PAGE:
The method of the present invention is illustrated in the flow diagram of FIG. 3. In a first step 30, the remote caller calls the secure network PBX by dialing a special access number (e.g. a conventional 10-digit telephone number). The network PBX 20 receives the incoming call from the remote caller 24, and in response requests the ESN and PIN of the remote caller. The ESN will typically be provided automatically by the remote caller's cellular phone, or, alternatively, can be entered manually. The secure network will also request, in step 32, the remote callers PIN. The PIN may also be provided automatically by the cellular phone. Alternatively, the PIN is entered using the keypad of the cellular phone. The ESN and PIN are then transmitted to the secure network PBX in step 34, where they are authenticated against the registry in step 36.

As noted at decision block 38, if the ESN and PIN do not have a match in the registry, the call is terminated at step 40 and the remote caller is denied access.

If the ESN and PIN do have a match in the registry, the call is accepted at step 42, and the remote caller may then dial an extension number to be connected to an extension 25. The remote caller may also access internal network functions such as voicemail forwarding, call transfers and the like.

It is important to note that the registry stores the ESNs and PINs as matched pairs. Hence, a call is authenticated only if the ESN and PIN match both the ESN and PIN in a single entry. The secure network PBX will not authenticate a call with an ESN and PIN that do not form a matched pair.

However, it is noted that a single ESN can have more than one matched PIN. This will allows multiple persons to access the secure network with the same remote telephone, with each person using their own unique PIN. For example, Mark Smith and Paula Ernest in the registry of FIG. 2 are able to use the telephone with the ESN “528345238”.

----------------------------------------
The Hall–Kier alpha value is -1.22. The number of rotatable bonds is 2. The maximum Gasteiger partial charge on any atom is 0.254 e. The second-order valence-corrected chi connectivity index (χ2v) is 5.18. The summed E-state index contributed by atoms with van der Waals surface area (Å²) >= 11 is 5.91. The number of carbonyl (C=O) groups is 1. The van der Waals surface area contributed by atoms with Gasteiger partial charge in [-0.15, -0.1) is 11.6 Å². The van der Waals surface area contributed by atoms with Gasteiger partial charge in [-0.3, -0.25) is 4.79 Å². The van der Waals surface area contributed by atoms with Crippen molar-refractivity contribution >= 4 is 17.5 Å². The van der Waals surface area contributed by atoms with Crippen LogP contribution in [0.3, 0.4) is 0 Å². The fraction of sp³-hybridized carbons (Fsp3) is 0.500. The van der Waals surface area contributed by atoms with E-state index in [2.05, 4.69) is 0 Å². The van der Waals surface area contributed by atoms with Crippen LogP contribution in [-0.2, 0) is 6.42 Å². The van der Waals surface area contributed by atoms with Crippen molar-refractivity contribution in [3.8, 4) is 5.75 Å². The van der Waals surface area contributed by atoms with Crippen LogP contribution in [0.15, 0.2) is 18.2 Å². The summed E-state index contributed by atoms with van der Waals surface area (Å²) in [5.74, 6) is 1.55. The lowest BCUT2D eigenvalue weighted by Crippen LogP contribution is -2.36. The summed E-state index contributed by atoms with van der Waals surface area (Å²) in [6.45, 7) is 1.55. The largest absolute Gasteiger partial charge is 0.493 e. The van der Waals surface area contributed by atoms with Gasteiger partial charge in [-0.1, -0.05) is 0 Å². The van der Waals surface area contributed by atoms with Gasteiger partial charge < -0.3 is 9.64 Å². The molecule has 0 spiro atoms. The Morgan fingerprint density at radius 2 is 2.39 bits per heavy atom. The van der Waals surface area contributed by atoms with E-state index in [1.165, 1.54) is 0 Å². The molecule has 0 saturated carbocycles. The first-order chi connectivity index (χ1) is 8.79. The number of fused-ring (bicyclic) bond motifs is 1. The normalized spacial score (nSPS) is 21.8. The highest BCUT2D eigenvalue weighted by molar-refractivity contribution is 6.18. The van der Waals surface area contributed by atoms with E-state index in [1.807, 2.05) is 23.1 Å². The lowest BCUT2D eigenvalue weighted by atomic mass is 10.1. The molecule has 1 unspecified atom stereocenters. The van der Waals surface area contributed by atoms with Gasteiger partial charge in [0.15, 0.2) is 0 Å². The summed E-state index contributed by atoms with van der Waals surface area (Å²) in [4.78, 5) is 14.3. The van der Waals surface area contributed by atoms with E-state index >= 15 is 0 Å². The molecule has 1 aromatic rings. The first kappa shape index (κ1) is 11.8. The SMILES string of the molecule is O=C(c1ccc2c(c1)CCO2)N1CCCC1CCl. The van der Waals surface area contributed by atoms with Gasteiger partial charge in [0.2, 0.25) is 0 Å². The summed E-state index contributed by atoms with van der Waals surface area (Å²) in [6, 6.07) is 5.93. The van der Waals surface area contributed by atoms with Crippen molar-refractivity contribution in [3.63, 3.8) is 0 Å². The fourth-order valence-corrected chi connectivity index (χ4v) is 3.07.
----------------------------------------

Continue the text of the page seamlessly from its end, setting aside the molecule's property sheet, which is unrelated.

Also, a single PIN can have more than one matched ESN. This will allow a single person to access the secure network with more than one telephone, while using the same PIN for each telephone. For example, Mark Smith of FIG. 2 can use the same PIN with two different telephones.

In an alternative embodiment of the invention, the phone number of the remote caller is used as the ESN. This aspect of the invention is particularly useful when the remote caller is calling from a conventional land-line (i.e. non-wireless) connected telephone. In this case, the ESN (i.e. phone number), and PIN are used for authentication in the same manner as in the process described in FIG. 3. The phone number may be automatically transmitted to the secure network PBX using the well known ‘caller ID’ function.

The present invention provides a simple, secure and fast method for allowing remote callers to access a secure telephone network. The ESN in combination with the programmable PIN provides adequate security for most secure telephone networks. The present method allows only specific telephones (identified by ESN) operated by specific personnel (identified by PIN) to access the secure network. The method is easy and fast for remote callers because the ESN is transmitted automatically, and only the PIN needs to be entered.